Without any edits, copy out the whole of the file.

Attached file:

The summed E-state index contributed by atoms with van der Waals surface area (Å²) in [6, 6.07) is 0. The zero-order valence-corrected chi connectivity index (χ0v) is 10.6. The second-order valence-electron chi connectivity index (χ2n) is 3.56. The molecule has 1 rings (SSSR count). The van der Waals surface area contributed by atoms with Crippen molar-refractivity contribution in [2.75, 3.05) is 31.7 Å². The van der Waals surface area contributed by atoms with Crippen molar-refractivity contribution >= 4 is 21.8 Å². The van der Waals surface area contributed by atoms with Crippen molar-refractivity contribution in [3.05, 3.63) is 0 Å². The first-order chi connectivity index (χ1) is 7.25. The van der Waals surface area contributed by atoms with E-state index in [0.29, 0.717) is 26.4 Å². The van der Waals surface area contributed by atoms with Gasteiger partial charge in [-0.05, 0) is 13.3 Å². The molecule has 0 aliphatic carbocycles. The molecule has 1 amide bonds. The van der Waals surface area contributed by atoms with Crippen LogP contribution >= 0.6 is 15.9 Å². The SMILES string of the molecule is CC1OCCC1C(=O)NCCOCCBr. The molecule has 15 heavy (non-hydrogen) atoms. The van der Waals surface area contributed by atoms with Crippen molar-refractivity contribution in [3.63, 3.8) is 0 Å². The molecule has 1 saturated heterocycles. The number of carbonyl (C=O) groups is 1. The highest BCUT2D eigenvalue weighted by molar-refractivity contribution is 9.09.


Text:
The summed E-state index contributed by atoms with van der Waals surface area (Å²) in [6, 6.07) is 0. The zero-order valence-corrected chi connectivity index (χ0v) is 10.6. The second-order valence-electron chi connectivity index (χ2n) is 3.56. The molecule has 1 rings (SSSR count). The van der Waals surface area contributed by atoms with Crippen molar-refractivity contribution in [2.75, 3.05) is 31.7 Å². The van der Waals surface area contributed by atoms with Crippen molar-refractivity contribution >= 4 is 21.8 Å². The van der Waals surface area contributed by atoms with Crippen molar-refractivity contribution in [3.05, 3.63) is 0 Å². The first-order chi connectivity index (χ1) is 7.25. The van der Waals surface area contributed by atoms with E-state index in [0.29, 0.717) is 26.4 Å². The van der Waals surface area contributed by atoms with Gasteiger partial charge in [-0.05, 0) is 13.3 Å². The molecule has 0 aliphatic carbocycles. The molecule has 1 amide bonds. The van der Waals surface area contributed by atoms with Crippen LogP contribution >= 0.6 is 15.9 Å². The SMILES string of the molecule is CC1OCCC1C(=O)NCCOCCBr. The molecule has 15 heavy (non-hydrogen) atoms. The van der Waals surface area contributed by atoms with Crippen molar-refractivity contribution in [3.63, 3.8) is 0 Å². The molecule has 1 saturated heterocycles. The number of carbonyl (C=O) groups is 1. The highest BCUT2D eigenvalue weighted by molar-refractivity contribution is 9.09.